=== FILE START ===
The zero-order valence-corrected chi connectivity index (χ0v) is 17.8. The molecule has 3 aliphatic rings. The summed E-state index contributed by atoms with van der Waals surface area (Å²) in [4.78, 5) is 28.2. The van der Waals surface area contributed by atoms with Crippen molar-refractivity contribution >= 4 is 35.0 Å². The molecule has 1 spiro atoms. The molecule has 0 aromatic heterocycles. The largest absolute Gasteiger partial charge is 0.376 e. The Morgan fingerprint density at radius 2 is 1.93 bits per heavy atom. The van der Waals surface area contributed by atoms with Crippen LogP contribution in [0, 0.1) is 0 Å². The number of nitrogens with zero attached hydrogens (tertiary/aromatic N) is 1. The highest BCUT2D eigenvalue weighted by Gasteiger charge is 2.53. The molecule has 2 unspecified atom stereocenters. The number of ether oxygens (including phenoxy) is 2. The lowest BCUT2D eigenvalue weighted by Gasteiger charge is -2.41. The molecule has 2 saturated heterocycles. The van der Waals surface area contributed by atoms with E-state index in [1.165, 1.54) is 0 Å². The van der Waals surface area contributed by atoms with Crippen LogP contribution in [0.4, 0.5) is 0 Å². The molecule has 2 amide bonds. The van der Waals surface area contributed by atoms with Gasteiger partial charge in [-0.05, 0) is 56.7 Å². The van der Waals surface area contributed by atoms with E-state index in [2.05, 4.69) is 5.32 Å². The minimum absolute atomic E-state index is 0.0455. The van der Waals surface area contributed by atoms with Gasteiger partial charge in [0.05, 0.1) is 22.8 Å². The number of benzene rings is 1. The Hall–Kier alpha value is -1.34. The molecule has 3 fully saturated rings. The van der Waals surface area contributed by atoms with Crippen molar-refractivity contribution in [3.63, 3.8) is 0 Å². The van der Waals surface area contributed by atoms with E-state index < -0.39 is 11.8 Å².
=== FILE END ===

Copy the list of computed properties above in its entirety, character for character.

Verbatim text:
The zero-order valence-corrected chi connectivity index (χ0v) is 17.8. The molecule has 3 aliphatic rings. The summed E-state index contributed by atoms with van der Waals surface area (Å²) in [4.78, 5) is 28.2. The van der Waals surface area contributed by atoms with Crippen molar-refractivity contribution >= 4 is 35.0 Å². The molecule has 1 spiro atoms. The molecule has 0 aromatic heterocycles. The largest absolute Gasteiger partial charge is 0.376 e. The Morgan fingerprint density at radius 2 is 1.93 bits per heavy atom. The van der Waals surface area contributed by atoms with Crippen LogP contribution in [0, 0.1) is 0 Å². The number of nitrogens with zero attached hydrogens (tertiary/aromatic N) is 1. The highest BCUT2D eigenvalue weighted by Gasteiger charge is 2.53. The molecule has 2 unspecified atom stereocenters. The number of ether oxygens (including phenoxy) is 2. The lowest BCUT2D eigenvalue weighted by Gasteiger charge is -2.41. The molecule has 2 saturated heterocycles. The van der Waals surface area contributed by atoms with E-state index in [1.165, 1.54) is 0 Å². The van der Waals surface area contributed by atoms with Crippen LogP contribution in [0.4, 0.5) is 0 Å². The molecule has 2 amide bonds. The van der Waals surface area contributed by atoms with Gasteiger partial charge in [-0.05, 0) is 56.7 Å². The van der Waals surface area contributed by atoms with E-state index in [2.05, 4.69) is 5.32 Å². The minimum absolute atomic E-state index is 0.0455. The van der Waals surface area contributed by atoms with Gasteiger partial charge in [0.05, 0.1) is 22.8 Å². The number of benzene rings is 1. The Hall–Kier alpha value is -1.34. The molecule has 3 fully saturated rings. The van der Waals surface area contributed by atoms with Crippen molar-refractivity contribution in [3.63, 3.8) is 0 Å². The van der Waals surface area contributed by atoms with E-state index < -0.39 is 11.8 Å².